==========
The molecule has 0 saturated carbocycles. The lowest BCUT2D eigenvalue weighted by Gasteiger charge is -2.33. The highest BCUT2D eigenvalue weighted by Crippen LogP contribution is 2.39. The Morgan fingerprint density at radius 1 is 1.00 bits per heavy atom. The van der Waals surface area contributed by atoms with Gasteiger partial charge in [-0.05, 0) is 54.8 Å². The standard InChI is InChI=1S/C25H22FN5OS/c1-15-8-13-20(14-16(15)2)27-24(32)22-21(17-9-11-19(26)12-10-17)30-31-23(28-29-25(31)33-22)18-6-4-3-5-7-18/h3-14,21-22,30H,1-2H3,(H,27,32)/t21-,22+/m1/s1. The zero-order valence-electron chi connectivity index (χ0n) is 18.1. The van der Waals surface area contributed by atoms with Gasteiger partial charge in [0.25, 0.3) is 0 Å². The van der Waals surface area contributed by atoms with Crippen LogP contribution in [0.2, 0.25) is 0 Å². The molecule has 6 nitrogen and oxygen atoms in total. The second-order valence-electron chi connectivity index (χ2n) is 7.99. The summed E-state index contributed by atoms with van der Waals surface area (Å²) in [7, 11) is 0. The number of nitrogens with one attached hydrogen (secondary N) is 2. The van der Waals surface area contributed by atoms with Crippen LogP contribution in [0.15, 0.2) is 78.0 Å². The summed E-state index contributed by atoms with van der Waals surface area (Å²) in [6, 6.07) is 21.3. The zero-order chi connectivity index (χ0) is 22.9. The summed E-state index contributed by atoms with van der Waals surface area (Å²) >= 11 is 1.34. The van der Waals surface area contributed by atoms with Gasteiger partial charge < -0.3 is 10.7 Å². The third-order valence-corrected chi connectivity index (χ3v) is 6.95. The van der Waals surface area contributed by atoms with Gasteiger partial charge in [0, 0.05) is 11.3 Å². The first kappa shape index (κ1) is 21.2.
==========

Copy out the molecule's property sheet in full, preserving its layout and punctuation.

The molecule has 0 saturated carbocycles. The lowest BCUT2D eigenvalue weighted by Gasteiger charge is -2.33. The highest BCUT2D eigenvalue weighted by Crippen LogP contribution is 2.39. The Morgan fingerprint density at radius 1 is 1.00 bits per heavy atom. The van der Waals surface area contributed by atoms with Gasteiger partial charge in [-0.05, 0) is 54.8 Å². The standard InChI is InChI=1S/C25H22FN5OS/c1-15-8-13-20(14-16(15)2)27-24(32)22-21(17-9-11-19(26)12-10-17)30-31-23(28-29-25(31)33-22)18-6-4-3-5-7-18/h3-14,21-22,30H,1-2H3,(H,27,32)/t21-,22+/m1/s1. The zero-order valence-electron chi connectivity index (χ0n) is 18.1. The van der Waals surface area contributed by atoms with Gasteiger partial charge in [0.25, 0.3) is 0 Å². The van der Waals surface area contributed by atoms with Crippen LogP contribution in [0.2, 0.25) is 0 Å². The molecule has 6 nitrogen and oxygen atoms in total. The second-order valence-electron chi connectivity index (χ2n) is 7.99. The summed E-state index contributed by atoms with van der Waals surface area (Å²) in [7, 11) is 0. The number of nitrogens with one attached hydrogen (secondary N) is 2. The van der Waals surface area contributed by atoms with Crippen LogP contribution in [0.15, 0.2) is 78.0 Å². The summed E-state index contributed by atoms with van der Waals surface area (Å²) in [6, 6.07) is 21.3. The zero-order chi connectivity index (χ0) is 22.9. The summed E-state index contributed by atoms with van der Waals surface area (Å²) >= 11 is 1.34. The van der Waals surface area contributed by atoms with Gasteiger partial charge < -0.3 is 10.7 Å². The third-order valence-corrected chi connectivity index (χ3v) is 6.95. The van der Waals surface area contributed by atoms with Gasteiger partial charge in [0, 0.05) is 11.3 Å². The first kappa shape index (κ1) is 21.2.